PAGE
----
Managing my financial health seems to be more straightforward, than looking after my mental health. […]
I learnt about FIRE movement when I was an undergraduate. I binged-read many finance blogs and got my head start in learning how to save, invest and increase my income. It's good to absorb knowledge on how to be savvy with my personal finances and avoid mistakes highlighted by others.
Here’s what I did since graduation to maximise my savings rate.
1. Increase income
- Managed my career
I moved to a company with a higher growth potential and secured a role with greater responsibilities.
These books helped me in navigating my career in these aspects: transitioning to a new job, negotiating for my salary, asking for a promotion and networking.
When to jump: The four steps to leave your unfulfilling job - listen to the little voice, make a plan, let yourself be lucky and don’t look back
Never eat alone: The specific steps and inner mindset necessary to develop a network of relationships
Who Gets Promoted, Who Doesn't, And Why: The secrets to climbing the career ladder and strategies for career advancement
- Have side hustles
Having side hustles on top of a 9-5 job increases your net worth and financial safety net. My side hustles cover my monthly expenses and it helps to increase my savings rate.
I chose my side hustles based on my existing skill set and the skills which I want to hone.
These books are helpful in sharpening my focus and time management skills.
- Work clean: The life-changing power of mise-en-place to organize your life, work and mind
- 18 Minutes: Find Your Focus, Master Distraction and Get the Right Things Done
- Master your time, master your life: The Breakthrough System to Get More Results, Faster, in Every Area of Your Life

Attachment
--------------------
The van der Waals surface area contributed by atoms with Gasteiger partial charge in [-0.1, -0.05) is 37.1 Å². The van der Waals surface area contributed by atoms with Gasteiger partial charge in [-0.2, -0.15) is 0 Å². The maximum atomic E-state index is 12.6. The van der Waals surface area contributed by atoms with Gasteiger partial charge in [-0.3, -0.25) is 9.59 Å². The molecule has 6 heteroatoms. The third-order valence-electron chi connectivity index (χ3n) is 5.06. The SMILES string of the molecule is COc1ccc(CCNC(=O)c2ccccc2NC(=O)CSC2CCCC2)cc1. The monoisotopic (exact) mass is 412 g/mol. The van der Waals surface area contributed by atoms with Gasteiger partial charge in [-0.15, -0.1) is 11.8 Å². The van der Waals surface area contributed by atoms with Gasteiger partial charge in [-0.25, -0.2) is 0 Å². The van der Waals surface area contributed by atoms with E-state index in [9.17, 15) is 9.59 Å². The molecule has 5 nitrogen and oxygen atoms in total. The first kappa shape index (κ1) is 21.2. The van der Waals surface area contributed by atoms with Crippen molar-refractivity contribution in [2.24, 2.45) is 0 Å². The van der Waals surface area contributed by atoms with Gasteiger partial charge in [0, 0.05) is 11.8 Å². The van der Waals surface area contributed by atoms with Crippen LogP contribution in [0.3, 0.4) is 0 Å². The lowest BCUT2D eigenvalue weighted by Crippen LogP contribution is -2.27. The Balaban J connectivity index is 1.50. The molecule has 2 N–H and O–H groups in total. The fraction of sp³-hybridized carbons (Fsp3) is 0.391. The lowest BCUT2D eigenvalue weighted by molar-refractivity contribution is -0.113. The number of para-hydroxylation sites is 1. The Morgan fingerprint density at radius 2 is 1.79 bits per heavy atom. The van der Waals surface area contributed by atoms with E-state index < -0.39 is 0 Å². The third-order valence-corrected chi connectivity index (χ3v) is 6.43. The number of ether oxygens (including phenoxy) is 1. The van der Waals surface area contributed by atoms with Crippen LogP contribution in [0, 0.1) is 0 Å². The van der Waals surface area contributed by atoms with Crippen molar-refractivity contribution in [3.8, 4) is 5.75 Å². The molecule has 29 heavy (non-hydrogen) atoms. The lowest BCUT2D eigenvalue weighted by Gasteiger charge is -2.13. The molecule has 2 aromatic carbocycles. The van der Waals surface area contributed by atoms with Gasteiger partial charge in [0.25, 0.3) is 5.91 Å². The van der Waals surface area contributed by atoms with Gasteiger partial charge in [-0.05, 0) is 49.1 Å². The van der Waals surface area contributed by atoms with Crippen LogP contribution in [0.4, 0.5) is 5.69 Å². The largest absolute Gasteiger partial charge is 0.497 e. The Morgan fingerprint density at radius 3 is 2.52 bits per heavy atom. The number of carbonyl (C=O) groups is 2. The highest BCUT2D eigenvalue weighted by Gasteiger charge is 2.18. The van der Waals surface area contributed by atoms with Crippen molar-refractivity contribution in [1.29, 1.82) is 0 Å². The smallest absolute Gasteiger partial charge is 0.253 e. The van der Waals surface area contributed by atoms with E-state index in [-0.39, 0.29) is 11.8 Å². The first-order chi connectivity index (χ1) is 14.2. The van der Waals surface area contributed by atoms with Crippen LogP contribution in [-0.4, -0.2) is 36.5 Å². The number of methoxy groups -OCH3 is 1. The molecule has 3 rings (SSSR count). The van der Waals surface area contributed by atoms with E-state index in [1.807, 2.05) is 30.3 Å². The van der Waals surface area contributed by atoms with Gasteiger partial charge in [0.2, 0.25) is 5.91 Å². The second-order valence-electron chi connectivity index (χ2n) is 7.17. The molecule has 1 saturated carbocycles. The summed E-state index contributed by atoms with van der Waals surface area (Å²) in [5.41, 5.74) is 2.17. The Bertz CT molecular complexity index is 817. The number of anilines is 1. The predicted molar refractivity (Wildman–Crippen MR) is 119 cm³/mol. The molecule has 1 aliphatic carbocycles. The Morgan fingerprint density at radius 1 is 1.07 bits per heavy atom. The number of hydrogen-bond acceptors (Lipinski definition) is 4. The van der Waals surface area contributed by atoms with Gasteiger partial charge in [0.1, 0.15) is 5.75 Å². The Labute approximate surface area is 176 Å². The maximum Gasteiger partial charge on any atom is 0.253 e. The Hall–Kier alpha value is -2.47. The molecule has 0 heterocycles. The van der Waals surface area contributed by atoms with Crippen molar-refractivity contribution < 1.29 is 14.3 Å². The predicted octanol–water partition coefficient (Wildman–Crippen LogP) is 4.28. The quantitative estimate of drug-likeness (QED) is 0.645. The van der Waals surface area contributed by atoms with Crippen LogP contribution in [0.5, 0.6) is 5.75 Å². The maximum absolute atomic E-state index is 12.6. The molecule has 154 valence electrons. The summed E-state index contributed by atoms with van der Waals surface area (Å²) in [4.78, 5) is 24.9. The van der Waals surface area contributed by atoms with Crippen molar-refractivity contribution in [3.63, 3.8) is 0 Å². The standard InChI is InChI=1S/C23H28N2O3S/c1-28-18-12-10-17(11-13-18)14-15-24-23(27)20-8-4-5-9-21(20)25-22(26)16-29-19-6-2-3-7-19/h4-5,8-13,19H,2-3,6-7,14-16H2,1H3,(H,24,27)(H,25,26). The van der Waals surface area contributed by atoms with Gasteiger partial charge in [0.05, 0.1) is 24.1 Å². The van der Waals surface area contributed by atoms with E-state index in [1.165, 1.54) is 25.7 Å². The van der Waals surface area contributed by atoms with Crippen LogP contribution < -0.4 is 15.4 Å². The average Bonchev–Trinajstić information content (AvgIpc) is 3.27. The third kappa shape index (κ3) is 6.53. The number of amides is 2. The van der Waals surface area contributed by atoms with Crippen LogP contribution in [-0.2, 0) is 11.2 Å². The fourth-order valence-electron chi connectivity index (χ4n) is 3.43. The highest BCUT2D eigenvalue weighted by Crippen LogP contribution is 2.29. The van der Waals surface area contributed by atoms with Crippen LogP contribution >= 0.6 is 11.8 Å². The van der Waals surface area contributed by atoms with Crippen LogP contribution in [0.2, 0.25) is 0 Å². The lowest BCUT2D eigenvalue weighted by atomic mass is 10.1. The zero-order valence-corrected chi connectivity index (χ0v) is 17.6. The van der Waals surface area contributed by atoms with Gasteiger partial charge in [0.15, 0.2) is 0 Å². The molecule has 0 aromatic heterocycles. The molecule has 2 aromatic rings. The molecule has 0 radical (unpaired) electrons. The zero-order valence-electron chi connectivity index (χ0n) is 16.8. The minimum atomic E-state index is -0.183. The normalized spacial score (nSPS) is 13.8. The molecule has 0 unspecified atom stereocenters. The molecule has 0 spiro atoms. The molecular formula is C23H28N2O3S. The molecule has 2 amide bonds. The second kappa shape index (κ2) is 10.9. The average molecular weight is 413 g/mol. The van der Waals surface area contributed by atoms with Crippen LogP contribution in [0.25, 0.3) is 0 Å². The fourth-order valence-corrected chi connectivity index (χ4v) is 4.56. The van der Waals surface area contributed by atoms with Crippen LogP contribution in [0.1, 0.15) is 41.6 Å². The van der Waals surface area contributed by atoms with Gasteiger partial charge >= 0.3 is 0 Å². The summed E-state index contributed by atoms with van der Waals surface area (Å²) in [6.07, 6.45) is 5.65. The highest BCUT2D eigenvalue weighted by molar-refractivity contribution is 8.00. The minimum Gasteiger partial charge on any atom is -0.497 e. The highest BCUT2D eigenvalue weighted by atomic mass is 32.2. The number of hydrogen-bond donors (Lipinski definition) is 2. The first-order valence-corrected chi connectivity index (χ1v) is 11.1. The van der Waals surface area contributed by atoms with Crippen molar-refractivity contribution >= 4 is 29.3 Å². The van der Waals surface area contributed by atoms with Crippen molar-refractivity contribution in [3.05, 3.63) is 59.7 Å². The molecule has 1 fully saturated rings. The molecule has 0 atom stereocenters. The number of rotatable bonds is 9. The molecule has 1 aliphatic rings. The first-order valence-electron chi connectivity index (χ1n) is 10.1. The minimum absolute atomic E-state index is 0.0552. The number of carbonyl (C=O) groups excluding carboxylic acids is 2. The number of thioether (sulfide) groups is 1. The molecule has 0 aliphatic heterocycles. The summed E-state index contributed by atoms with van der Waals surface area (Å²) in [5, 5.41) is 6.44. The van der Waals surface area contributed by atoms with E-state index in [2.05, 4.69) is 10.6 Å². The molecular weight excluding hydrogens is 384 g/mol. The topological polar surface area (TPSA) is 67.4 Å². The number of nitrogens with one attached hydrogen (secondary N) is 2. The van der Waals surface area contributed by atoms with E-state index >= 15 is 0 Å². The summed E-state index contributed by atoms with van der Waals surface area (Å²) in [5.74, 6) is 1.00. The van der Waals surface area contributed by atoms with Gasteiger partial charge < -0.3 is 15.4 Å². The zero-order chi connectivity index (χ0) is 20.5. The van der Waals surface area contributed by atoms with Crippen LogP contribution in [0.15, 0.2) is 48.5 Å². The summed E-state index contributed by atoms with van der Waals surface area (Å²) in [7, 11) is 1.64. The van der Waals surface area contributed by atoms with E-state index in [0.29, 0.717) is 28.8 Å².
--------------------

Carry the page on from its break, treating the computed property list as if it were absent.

Useful time management techniques
- 80/20 Principle: Concentrate on 20% of the tasks (most important) that will enable you to achieve more.
- Pomodoro technique: To get more done without interruptions, work in 25 minute intervals, with 5 minute breaks in between.
I invested in Index funds, Reits, Bonds, Cryptocurrency and Stocks after I bought my insurance and built up my emergency fund.
- Index funds
I started out with index funds with the intention to stay invested for the long run. It’s the ultimate solution for beginners who want investing to be efficient and simplified.
Index funds are a smart investment because
- it tends to perform better over the long term
- saves time (researching on which stocks to purchase takes up more time)
- saves money (active trading involves multiple fees)
We probably might not have enough capital to make significant returns in our early 20s. Therefore, the most efficient way to make money is through side-hustling and being good at your job. It is wiser to invest the time to acquire skills, build income streams and accumulate assets instead of researching which stocks to buy.
2. Individual stocks
It’s good to adopt a growth mindset and never stop learning. I started with index funds while taking my time to understand how stock picking works. I made the pivot from ETFs to stocks as I become more comfortable with investing overtime.
I wrote about my Singapore Reits portfolio here
These are the books on investment which I really enjoy
- The intelligent investor